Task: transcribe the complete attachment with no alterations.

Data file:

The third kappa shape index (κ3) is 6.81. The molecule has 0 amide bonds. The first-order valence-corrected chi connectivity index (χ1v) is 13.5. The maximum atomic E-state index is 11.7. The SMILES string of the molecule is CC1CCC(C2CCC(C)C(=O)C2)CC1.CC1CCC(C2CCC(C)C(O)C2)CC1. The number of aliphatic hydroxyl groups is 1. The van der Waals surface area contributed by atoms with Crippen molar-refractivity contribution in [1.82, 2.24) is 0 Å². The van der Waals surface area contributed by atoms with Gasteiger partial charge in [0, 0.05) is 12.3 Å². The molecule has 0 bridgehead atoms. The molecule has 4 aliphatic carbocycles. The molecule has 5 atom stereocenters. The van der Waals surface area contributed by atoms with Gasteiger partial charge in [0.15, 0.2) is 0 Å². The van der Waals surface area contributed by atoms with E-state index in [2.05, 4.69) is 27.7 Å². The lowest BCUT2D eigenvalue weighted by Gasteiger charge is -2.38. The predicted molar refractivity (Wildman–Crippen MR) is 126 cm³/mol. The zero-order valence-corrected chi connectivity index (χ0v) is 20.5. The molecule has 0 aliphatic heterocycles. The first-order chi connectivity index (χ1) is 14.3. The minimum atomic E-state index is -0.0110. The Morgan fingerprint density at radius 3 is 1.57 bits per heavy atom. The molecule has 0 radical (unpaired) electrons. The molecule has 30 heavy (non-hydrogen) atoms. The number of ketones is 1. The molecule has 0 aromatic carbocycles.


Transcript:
The third kappa shape index (κ3) is 6.81. The molecule has 0 amide bonds. The first-order valence-corrected chi connectivity index (χ1v) is 13.5. The maximum atomic E-state index is 11.7. The SMILES string of the molecule is CC1CCC(C2CCC(C)C(=O)C2)CC1.CC1CCC(C2CCC(C)C(O)C2)CC1. The number of aliphatic hydroxyl groups is 1. The van der Waals surface area contributed by atoms with Crippen molar-refractivity contribution in [1.82, 2.24) is 0 Å². The van der Waals surface area contributed by atoms with Gasteiger partial charge in [0, 0.05) is 12.3 Å². The molecule has 0 bridgehead atoms. The molecule has 4 aliphatic carbocycles. The molecule has 5 atom stereocenters. The van der Waals surface area contributed by atoms with Gasteiger partial charge in [0.15, 0.2) is 0 Å². The van der Waals surface area contributed by atoms with E-state index in [2.05, 4.69) is 27.7 Å². The lowest BCUT2D eigenvalue weighted by Gasteiger charge is -2.38. The predicted molar refractivity (Wildman–Crippen MR) is 126 cm³/mol. The zero-order valence-corrected chi connectivity index (χ0v) is 20.5. The molecule has 0 aliphatic heterocycles. The first-order chi connectivity index (χ1) is 14.3. The minimum atomic E-state index is -0.0110. The Morgan fingerprint density at radius 3 is 1.57 bits per heavy atom. The molecule has 0 radical (unpaired) electrons. The molecule has 30 heavy (non-hydrogen) atoms. The number of ketones is 1. The molecule has 0 aromatic carbocycles.